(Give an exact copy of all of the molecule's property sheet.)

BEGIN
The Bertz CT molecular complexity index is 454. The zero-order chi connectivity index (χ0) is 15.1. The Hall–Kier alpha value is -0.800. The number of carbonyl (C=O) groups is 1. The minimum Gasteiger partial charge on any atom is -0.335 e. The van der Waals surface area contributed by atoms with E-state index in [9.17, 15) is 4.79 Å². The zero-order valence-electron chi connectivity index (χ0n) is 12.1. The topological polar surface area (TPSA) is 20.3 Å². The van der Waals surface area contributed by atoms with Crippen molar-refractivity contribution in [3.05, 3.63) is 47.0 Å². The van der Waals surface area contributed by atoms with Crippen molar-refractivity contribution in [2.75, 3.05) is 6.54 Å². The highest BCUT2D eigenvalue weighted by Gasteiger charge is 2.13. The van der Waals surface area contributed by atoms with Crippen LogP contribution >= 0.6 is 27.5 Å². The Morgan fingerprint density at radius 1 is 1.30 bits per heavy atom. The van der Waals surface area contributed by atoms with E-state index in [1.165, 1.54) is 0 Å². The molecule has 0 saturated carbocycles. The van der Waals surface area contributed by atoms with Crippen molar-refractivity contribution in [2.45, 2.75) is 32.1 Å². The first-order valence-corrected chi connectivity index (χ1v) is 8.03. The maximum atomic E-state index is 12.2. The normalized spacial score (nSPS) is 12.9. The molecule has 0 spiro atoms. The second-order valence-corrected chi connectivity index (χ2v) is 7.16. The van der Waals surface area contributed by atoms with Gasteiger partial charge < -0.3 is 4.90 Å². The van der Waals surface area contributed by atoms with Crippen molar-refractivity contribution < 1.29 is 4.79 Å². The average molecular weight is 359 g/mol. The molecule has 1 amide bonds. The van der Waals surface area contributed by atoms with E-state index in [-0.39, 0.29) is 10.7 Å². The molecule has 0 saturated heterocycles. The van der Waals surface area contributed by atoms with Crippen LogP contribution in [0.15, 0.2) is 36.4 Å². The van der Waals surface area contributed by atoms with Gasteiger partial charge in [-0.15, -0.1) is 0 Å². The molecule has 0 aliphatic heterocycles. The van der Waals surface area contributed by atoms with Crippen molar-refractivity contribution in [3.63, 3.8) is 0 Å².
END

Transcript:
The Bertz CT molecular complexity index is 454. The zero-order chi connectivity index (χ0) is 15.1. The Hall–Kier alpha value is -0.800. The number of carbonyl (C=O) groups is 1. The minimum Gasteiger partial charge on any atom is -0.335 e. The van der Waals surface area contributed by atoms with E-state index in [9.17, 15) is 4.79 Å². The zero-order valence-electron chi connectivity index (χ0n) is 12.1. The topological polar surface area (TPSA) is 20.3 Å². The van der Waals surface area contributed by atoms with Crippen molar-refractivity contribution in [3.05, 3.63) is 47.0 Å². The van der Waals surface area contributed by atoms with Crippen molar-refractivity contribution in [2.75, 3.05) is 6.54 Å². The highest BCUT2D eigenvalue weighted by Gasteiger charge is 2.13. The van der Waals surface area contributed by atoms with Crippen LogP contribution >= 0.6 is 27.5 Å². The Morgan fingerprint density at radius 1 is 1.30 bits per heavy atom. The van der Waals surface area contributed by atoms with E-state index in [1.165, 1.54) is 0 Å². The molecule has 0 saturated carbocycles. The van der Waals surface area contributed by atoms with Crippen molar-refractivity contribution in [2.45, 2.75) is 32.1 Å². The first-order valence-corrected chi connectivity index (χ1v) is 8.03. The maximum atomic E-state index is 12.2. The normalized spacial score (nSPS) is 12.9. The molecule has 0 spiro atoms. The second-order valence-corrected chi connectivity index (χ2v) is 7.16. The van der Waals surface area contributed by atoms with Gasteiger partial charge < -0.3 is 4.90 Å². The van der Waals surface area contributed by atoms with Crippen molar-refractivity contribution < 1.29 is 4.79 Å². The average molecular weight is 359 g/mol. The molecule has 1 amide bonds. The van der Waals surface area contributed by atoms with E-state index in [-0.39, 0.29) is 10.7 Å². The molecule has 0 saturated heterocycles. The van der Waals surface area contributed by atoms with Crippen LogP contribution in [0.15, 0.2) is 36.4 Å². The van der Waals surface area contributed by atoms with Gasteiger partial charge in [-0.15, -0.1) is 0 Å². The molecule has 0 aliphatic heterocycles. The van der Waals surface area contributed by atoms with Crippen molar-refractivity contribution in [3.63, 3.8) is 0 Å².